Should you invest money or pay off debt? This is a common question that new clients ask us. There are two basic factors involved in answering this question: the mathematical factor and the psychological factor. Here’s what you need to know.
The Mathematical Factor
Every person’s situation is unique, but there are a few areas to look at, including:
- The expected rate of return for investments. This rate of return will be based in part on your willingness to take on risk
- Current Interest rates in the market in general, and the interest rates of your debt in particular
- The type of debt you have and the associated tax benefits (if any)
- Whether your employer offers matching contributions to your retirement account
- If you have private mortgage insurance on your primary residence
- Your income variability
- How many sources of income your household has
- How far away from retirement you are
An analysis of the variables listed above can guide you to an optimal solution mathematically.
The basic idea is to pay down any debt that has an after-tax interest rate that is more than the expected after-tax rate of return on your investments. Then invest in the most tax-efficient manner. There does not exist one approach that will be the best for every situation. Nevertheless, here is a rubric to determine if you should invest money or pay off debt.
- Contribute enough money to your company retirement plan to ensure you receive the full amount of the company’s matching contributions.
- If you have debts with interest rates that are higher than your expected rate of return on your investments, pay off these debts next. Prioritize paying off debts where the interest payments are non tax-deductible (like credit cards) over debts where the interest payments are tax-deductible (like student loans).
- Contribute the maximum to your tax-advantaged investment accounts. These might include a 457, a 401(k), or an IRA.
- If you have debt that requires you to maintain private mortgage insurance, pay off that debt next.
- Contribute to non-tax-advantaged investment accounts (i.e., brokerage accounts), and invest in assets that are expected to provide returns that are greater than the interest rate on the rest of your outstanding debt. Bonus tip: ensure that the investments themselves are tax-efficient.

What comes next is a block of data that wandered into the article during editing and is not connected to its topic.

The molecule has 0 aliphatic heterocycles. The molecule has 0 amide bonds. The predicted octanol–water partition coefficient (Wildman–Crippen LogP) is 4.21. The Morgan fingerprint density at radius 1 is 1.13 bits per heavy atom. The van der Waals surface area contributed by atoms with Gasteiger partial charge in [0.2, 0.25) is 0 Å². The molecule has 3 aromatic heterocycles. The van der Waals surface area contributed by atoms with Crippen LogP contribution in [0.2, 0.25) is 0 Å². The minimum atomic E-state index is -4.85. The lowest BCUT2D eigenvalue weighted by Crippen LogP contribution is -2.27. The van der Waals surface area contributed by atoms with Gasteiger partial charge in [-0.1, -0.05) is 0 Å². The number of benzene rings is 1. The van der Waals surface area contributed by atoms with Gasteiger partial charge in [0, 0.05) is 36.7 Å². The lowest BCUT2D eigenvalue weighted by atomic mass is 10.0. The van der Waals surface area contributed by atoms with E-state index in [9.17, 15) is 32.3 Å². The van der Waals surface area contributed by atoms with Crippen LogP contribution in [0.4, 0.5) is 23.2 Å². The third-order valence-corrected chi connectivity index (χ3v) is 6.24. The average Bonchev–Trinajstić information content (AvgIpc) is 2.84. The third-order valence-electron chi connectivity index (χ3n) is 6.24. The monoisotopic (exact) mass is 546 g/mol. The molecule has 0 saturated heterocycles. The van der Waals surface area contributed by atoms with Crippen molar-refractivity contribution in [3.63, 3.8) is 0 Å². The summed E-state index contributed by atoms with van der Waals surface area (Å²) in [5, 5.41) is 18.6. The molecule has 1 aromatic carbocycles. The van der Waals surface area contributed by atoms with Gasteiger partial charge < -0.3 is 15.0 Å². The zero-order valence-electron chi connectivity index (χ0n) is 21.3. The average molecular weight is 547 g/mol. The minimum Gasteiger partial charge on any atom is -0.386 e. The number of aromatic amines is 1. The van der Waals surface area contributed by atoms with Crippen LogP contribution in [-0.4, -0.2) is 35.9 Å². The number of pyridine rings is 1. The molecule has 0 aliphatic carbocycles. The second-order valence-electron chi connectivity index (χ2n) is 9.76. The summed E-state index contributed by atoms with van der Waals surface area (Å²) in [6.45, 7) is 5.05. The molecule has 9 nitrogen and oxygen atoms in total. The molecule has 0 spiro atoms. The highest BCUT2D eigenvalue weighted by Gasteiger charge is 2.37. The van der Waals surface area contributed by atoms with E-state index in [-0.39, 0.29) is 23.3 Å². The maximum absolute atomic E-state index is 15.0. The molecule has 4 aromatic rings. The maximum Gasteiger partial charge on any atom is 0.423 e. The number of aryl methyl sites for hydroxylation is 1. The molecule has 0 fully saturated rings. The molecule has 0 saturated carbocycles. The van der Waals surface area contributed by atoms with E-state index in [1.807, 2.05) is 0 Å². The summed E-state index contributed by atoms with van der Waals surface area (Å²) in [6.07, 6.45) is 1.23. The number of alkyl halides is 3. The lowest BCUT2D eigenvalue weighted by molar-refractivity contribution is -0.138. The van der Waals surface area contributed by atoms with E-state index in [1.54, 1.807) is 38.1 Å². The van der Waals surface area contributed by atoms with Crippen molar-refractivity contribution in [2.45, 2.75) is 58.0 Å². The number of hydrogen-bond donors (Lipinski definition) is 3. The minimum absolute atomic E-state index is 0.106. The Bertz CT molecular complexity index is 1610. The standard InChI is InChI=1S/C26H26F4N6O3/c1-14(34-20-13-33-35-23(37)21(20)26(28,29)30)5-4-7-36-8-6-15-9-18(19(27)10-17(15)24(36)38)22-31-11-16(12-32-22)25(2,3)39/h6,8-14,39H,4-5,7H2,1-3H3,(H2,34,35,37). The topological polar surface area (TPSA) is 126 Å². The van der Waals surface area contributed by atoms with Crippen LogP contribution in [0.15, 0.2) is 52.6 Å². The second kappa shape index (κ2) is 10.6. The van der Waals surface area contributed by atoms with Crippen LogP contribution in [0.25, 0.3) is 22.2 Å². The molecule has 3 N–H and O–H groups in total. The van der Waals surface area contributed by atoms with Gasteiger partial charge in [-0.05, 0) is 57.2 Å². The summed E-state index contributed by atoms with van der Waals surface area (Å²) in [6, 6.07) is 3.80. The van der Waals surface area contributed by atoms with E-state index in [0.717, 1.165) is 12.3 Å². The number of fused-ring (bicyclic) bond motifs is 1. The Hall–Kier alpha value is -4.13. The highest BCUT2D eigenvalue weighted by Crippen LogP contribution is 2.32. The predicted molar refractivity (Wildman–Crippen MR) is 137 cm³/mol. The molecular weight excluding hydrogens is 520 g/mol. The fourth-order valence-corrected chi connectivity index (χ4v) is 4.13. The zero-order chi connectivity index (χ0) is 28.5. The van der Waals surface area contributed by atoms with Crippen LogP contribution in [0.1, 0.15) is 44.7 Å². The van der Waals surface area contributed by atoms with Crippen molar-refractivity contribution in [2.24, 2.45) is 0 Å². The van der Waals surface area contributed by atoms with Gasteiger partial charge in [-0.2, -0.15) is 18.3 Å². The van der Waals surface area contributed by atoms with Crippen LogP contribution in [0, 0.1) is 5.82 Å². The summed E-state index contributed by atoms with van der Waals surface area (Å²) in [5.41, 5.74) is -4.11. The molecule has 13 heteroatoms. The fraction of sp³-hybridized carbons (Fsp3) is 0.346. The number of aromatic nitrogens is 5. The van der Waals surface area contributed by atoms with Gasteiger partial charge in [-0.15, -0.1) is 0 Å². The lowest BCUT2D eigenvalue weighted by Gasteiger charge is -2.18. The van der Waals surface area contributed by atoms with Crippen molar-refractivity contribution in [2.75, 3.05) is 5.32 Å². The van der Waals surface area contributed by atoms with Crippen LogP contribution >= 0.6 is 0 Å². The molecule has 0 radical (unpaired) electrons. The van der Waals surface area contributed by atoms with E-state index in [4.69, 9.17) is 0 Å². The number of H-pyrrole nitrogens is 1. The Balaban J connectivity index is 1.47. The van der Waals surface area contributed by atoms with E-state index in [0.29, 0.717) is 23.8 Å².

- Pay down any remaining debt you may have.
The Psychological Factor
The above approach to the question, “should you invest money or pay off debt?” gives you the mathematically correct answer (allowing for the fact that there are variables that are unique to each situation, and these variables can alter the results of the rubric above).
However, psychological factors play a large role in investing. We can’t cover all of these factors, but here are a few that will impact the decision of investing or paying off debt.
Some individuals do not like the idea of having debt. Perhaps they don’t believe that debt is ethical. Perhaps holding debt is contrary to their religious beliefs. Perhaps the feel that debt holds them under someone else’s power. There are many personal feelings and beliefs about debt. These feelings and beliefs might be strong enough to motivate a person to focus on paying off debt before investing.
Other individuals might strongly value having cash on hand in case, for example, there is an emergency that requires money, or perhaps there is an opportunity that might come their way that requires a cash investment. In this case, they might choose to continue to carry debt.
Conclusion: Invest Money or Pay Off Debt
Investing is always more than just math. Emotions, beliefs, feelings, and other psychological factors are also at play. Wise financial management requires one to be able to honestly assess their math and their psychology.
A fiduciary financial advisor can be an excellent source of guidance when it comes to making these choices and creating an intentional, organized strategy that fits your financial goals.